Skip to main content

Sector news, 8 - 14 December 2013

Access to best teaching is down to luck, says Ofsted Guardian, 11 December 2013

The uneven quality of schools across the country means England is a nation divided into "lucky and unlucky children" in terms of access to high-quality teaching, and poverty is no longer a predictor of educational failure, the head of Ofsted, Sir Michael Wilshaw, will argue today. He will praise reforms that have improved education at inner-city schools in London, Manchester and Newcastle, and will say some of the least fortunate pupils are going to poorly performing schools in the relatively affluent home counties and the east of England. Ofsted's data is to show that seven of the best performing local authorities are in London, and East Anglia is home to the worst-performing primary schools in the country. Improvements have been seen among deprived children from every minority ethnic group in recent years according to Ofsted, but progress has been slow in schools dominated by working-class white children. But overall Wilshaw is expected to say that the “battle against mediocrity” is gradually being won.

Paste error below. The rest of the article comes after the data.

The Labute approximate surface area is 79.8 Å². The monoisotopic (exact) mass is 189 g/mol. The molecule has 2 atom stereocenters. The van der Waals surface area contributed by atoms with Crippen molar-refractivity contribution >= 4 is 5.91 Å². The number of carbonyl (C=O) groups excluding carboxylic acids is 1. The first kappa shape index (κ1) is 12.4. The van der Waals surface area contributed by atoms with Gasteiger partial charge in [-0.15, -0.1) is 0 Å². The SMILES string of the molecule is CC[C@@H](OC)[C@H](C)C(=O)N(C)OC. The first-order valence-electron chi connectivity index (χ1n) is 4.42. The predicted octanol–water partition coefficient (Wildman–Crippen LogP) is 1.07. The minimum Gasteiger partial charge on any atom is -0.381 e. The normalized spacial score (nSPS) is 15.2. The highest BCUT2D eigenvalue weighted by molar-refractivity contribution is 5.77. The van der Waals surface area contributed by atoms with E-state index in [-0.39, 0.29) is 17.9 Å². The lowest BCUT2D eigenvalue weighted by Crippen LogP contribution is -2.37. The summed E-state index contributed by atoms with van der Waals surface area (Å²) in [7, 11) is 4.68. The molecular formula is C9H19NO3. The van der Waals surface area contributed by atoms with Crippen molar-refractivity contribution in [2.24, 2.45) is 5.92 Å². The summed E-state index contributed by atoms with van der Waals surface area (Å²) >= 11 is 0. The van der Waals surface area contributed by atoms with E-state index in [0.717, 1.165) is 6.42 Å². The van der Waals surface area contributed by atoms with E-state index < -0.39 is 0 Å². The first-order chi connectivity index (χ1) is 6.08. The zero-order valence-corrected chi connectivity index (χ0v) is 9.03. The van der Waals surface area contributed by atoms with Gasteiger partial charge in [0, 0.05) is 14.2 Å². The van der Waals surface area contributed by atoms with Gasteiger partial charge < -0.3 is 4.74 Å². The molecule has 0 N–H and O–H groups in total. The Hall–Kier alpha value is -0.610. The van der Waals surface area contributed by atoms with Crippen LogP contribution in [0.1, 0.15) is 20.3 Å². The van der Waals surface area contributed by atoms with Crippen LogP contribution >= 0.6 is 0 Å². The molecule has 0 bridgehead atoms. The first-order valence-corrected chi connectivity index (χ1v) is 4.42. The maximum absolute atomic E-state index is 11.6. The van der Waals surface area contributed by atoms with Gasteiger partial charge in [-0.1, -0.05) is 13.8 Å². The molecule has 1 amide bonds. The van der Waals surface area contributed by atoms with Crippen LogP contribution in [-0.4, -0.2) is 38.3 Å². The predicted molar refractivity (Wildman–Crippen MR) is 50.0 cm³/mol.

Students prepare for mass protest against police on campusGuardian, 11 December 2013

Students across the country are expected to take part in a mass demonstration against police presence on campuses on Wednesday afternoon. The protest has nearly 2,400 attendees on its Facebook page and is planned at 2pm at the University of London and at other campuses around the UK, including Manchester, leeds, Birmingham Aberdeen, Sheffield, Nottingham, Leicester and Preston. Labelled a "national day of action", the protest is a response to police violence against student campaigns. Those involved are angry at the 41 arrests made by police at a ULU protest last Wednesday, and at the university’s responding injunction which banned students from protesting on campus. A spokesperson for the Metropolitan Police says that the police will have an appropriate presence at the demonstration.

Grounds for optimism says Ofsted — but providers ‘not meeting employer needs’FE WSeek, 11 December 2013